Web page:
Microbial diversity in the vaginal microbiota and its link to pregnancy outcomes

The vaginal microbiota refers to the microorganisms that reside in the vagina. These microorganisms contribute significantly to a woman's reproductive and general health. A healthy vaginal microbiota is typically a low-diversity environment with a predominance of lactic acid-producing Lactobacillus species. Factors such as antibiotic use, sexual activity, and hormonal changes can disrupt the balance of the vaginal microbiota, leading to conditions such as bacterial vaginosis.


The composition of the vaginal microbiota changes and takes on added importance during pregnancy, serving as a barrier against infection for both mother and fetus. Despite the importance of the microorganisms that colonize the vagina, details of how changes in composition and diversity can impact pregnancy outcomes is poorly understood. This is especially true for woman with a high prevalence of Gardnerella vaginalis.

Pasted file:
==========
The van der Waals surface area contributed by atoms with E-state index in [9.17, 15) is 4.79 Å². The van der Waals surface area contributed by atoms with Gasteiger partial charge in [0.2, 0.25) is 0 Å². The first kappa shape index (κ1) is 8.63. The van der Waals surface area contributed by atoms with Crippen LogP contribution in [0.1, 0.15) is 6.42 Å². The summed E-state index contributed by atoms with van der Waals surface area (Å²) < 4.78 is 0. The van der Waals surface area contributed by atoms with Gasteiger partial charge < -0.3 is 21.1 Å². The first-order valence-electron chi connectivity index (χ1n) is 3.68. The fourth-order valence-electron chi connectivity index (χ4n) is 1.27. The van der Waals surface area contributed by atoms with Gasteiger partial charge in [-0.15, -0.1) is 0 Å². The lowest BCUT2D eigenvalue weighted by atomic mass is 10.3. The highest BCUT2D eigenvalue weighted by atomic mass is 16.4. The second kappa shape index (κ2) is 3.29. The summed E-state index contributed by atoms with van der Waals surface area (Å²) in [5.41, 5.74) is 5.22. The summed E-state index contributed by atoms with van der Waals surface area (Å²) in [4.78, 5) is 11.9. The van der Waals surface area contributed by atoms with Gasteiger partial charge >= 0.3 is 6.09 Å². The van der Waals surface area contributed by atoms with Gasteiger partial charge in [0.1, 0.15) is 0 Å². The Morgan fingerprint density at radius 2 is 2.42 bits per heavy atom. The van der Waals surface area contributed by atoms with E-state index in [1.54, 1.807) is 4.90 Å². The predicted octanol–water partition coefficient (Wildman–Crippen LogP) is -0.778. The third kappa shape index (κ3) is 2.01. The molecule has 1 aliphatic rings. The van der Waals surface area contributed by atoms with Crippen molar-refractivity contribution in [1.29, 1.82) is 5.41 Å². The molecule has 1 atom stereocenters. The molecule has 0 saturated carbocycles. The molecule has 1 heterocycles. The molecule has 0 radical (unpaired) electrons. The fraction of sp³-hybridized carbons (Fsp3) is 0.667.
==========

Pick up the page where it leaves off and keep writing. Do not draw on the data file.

Here we report on a diverse cohort of 749 women, enrolled in the InSPIRe cohort, during their final trimester of pregnancy. We show that Lactobacilli, including L. crispatus are important in maintaining low diversity, and that depletion in this critical community is linked with preterm delivery. We further demonstrate that it is overall diversity of the vaginal microbiota, not specific species, which provides the best indicator of risk.



Published: 4 Jun 2023

For more information:

Sci Rep; DOI: https://doi.org/10.1038/s41598-023-36126-z